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SMB share slower than expected


well CIFS seems to not be suffering from the slowness issue. So regardless if its new or old, it works twice as fast or more.


I checked the raw packets going over the network using Wireshark and these are the differences that I found:

Click here for all the details and differences

In the request packets


File browser: "Canonicalized Pathnames" and "Case Sensitivity"
mount command: nothing (0x00)


File Browser:

  • "Unicode String"
  • "Error Code Type"
  • "Extended Security Negotiation"
  • "Long Names Used"
  • "Extended Attributes"
  • "Long Names Allowed"

mount command:
the same except that "Long Names Used" and "Extended Attributes" are not set.

"Multiplex ID"

is 0 in the file browser and 1 in the mount command.

"Requested Dialects"

The bigger difference are in the "Requested Dialects" field, where the file browser's packet lists:

  • Dialect: PC NETWORK PROGRAM 1.0
  • Dialect: MICROSOFT NETWORKS 1.03
  • Dialect: LANMAN1.0
  • Dialect: LM1.2X002
  • Dialect: DOS LANMAN2.1
  • Dialect: LANMAN2.1
  • Dialect: Samba
  • Dialect: NT LANMAN 1.0
  • Dialect: NT LM 0.12

but the mount command's packet only list:

  • Dialect: LM1.2X002
  • Dialect: LANMAN2.1
  • Dialect: NT LM 0.12
  • Dialect: POSIX 2

In the response packets:


File Browser:

  • "Request/Response"
  • "Case Sensitivity"

mount command:
only "Request/Response"


same like in the respective request packets.

"Multiplex ID"

same like in the respective request packets.

"Negotiate Protocol Response"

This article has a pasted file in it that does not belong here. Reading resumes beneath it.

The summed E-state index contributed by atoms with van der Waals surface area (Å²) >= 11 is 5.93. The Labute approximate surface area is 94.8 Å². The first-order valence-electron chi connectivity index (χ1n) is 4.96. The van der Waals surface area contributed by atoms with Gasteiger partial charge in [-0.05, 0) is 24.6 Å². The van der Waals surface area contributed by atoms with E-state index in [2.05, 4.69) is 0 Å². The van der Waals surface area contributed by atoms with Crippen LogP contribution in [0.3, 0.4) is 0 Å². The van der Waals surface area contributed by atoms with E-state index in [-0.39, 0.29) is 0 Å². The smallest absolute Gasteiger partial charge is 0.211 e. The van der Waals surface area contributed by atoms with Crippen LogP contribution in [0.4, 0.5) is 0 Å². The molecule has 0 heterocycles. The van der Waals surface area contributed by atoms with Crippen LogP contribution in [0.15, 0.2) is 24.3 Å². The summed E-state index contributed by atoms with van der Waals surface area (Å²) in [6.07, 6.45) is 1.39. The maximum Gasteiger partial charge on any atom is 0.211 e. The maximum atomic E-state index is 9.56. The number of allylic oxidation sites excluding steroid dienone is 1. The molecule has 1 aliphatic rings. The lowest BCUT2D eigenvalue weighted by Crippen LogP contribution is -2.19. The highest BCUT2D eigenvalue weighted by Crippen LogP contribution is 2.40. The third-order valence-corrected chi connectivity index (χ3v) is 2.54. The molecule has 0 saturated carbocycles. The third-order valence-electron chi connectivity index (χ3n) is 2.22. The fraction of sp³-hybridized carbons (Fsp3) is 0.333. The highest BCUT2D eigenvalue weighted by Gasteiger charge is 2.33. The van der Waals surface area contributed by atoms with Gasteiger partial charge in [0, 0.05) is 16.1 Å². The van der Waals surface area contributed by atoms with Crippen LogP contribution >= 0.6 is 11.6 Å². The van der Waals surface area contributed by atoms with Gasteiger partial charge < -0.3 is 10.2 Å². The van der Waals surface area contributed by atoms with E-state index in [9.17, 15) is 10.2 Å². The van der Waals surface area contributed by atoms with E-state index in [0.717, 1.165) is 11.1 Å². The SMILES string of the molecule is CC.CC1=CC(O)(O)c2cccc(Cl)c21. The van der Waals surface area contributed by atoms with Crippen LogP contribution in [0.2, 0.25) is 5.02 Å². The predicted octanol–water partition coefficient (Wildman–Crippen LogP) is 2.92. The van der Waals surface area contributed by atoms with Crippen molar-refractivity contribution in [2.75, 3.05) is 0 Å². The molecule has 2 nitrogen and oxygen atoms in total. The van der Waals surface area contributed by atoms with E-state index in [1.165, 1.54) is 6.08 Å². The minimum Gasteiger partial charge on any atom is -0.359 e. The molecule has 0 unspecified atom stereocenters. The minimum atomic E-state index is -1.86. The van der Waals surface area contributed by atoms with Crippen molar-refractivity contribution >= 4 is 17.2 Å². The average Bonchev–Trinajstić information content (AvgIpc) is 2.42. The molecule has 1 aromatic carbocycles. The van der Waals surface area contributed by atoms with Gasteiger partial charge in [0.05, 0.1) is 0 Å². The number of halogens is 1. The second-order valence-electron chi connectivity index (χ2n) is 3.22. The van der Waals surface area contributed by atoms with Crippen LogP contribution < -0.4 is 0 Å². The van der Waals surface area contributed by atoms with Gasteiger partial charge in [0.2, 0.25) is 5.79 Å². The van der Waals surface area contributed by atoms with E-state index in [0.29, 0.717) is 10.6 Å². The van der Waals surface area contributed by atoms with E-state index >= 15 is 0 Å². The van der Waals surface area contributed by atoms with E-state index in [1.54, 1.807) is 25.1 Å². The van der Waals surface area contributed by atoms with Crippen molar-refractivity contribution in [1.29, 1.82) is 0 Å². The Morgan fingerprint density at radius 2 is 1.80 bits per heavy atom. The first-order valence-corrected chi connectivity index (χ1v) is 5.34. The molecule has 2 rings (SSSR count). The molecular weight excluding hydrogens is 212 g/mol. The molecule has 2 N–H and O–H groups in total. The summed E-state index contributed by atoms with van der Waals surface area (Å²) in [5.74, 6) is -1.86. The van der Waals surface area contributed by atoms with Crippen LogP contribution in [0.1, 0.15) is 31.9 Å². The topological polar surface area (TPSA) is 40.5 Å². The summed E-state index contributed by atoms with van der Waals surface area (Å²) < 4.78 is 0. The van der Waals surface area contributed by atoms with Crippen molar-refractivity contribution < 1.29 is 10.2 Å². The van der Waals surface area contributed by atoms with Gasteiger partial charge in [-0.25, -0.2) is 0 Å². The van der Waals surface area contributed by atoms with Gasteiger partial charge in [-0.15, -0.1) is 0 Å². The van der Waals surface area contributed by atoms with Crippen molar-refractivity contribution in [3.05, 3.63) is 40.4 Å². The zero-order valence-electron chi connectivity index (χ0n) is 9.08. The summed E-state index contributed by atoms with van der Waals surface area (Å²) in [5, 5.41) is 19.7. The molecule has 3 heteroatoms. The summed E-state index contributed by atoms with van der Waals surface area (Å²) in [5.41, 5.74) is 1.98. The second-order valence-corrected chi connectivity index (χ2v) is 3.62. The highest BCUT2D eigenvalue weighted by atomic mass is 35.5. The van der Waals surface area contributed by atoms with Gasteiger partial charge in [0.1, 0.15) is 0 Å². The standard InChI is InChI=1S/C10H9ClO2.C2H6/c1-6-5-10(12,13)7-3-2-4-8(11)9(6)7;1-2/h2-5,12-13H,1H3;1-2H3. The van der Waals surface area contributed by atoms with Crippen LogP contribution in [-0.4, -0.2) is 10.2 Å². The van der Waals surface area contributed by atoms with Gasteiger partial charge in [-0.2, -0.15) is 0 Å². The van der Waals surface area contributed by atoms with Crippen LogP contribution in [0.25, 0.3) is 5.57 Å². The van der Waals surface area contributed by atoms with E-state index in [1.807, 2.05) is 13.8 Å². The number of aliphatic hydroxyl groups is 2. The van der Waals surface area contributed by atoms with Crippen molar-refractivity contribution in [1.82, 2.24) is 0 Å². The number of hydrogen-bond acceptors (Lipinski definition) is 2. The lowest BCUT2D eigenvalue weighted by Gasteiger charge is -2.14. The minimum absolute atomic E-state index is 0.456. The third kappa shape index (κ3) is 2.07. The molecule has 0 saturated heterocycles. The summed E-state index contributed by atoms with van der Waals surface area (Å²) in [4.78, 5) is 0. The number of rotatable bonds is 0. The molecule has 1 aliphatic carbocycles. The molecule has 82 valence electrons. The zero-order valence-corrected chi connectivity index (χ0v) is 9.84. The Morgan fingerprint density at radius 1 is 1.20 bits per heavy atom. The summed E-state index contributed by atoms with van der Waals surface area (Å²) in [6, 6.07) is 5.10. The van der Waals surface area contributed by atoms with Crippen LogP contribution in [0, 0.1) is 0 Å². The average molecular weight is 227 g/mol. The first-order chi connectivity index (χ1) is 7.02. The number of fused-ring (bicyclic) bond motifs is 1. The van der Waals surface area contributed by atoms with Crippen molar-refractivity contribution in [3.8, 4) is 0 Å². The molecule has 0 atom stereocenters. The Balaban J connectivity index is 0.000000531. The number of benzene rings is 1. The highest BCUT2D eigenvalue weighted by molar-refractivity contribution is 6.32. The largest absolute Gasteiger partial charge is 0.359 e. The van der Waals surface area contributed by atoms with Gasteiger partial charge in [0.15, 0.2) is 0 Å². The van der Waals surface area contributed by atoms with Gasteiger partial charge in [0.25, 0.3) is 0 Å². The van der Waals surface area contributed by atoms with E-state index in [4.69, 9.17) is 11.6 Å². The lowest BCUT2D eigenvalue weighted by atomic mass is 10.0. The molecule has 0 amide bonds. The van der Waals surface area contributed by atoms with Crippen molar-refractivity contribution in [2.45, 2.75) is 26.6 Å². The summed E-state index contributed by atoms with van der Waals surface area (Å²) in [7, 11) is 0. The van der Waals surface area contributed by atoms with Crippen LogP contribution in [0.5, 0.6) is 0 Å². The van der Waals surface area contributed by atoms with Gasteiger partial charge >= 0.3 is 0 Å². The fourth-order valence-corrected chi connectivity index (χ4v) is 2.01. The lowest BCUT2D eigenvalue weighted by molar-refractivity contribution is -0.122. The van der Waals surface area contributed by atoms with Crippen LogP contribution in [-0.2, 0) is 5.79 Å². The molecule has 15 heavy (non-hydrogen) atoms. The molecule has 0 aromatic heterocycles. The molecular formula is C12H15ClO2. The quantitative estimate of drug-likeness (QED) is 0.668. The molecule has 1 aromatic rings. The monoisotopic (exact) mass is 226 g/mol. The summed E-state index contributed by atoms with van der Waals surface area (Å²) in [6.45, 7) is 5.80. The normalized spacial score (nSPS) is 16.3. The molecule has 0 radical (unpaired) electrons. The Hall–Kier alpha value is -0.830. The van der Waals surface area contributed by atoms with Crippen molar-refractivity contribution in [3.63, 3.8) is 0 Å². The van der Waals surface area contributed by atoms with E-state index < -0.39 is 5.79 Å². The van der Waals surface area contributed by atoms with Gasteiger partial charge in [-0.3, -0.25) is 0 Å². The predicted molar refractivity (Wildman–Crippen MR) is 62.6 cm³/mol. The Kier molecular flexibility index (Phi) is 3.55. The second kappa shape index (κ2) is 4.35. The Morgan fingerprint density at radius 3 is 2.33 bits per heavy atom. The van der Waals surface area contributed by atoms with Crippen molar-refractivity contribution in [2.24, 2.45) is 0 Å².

Now this is where I guess the actual negotiated protocol is listed.

This field contains an entry called "Selected Index" and has the values:

  • File Browser: "8: NT LANMAN 1.0"
  • mount command: "2: NT LM 0.12"

Otherwise the packets are identical (apart from things like session keys etc.).

Now I am not exactly sure what these values mean or why one is faster than the other, but I guess this is the reason for the performance differences. Maybe there is a way to tell the file browser's implementation of the SMB protocol which dialects it shall understand/offer to the server, so that it will use the same like when you run the mount -t cifs command.


so essentially, one request is sending more data than the other. That must be causing latency which is affecting the throughput?


I'm achieving ~90-120MB/s read and writes so idk what your issue is. My server is running Ubuntu Mate 16.04 in a Proxmox VM on a ZFS Z1 array with SSD cache.
Just apt-get'ed samba and configured accounts. My client is a desktop running Win7 Ultimate.

My server is a dual socket Opteton 6276 with 96GB RAM. Everything is wired into enterprise switches. I'll test it at 10Gb tomorrow if you guys want.


We are using linux server with linux clients. on stock installations of ubuntu an other distros.

We are using midrange hardware. you have a much more powerful setup.

Our results for iperf were the same as with yours. we need to keep things on Tbase1000 to have a controlled environment.


So what I'm hearing is virtualize your file server in order to distribute single threaded core load. lol

There is nothing that isn't stock about my half assed Ubuntu Mate install with an apt-get default samba server on it. While the bare metal my server is running is indeed far more powerful than yours over all, my cores are all running at 2.3GHz and my RAM is a mix of bargain bin 1333Mhz and 1066MHz. My VM is allocated 8GB of RAM and 8 cores.

If it will be of any help I'll test my connection with a Linux distro as my client.


the only reason I mentioned stock was because this is what performance was like out of the box with no tweaking, for the both of us; Comfreak and I.


yes this will help quite a bit.


What distro(s) would you like me to test?


ubuntu 16.10, and then after that something which has the latest version of samba. Like manjaro or something.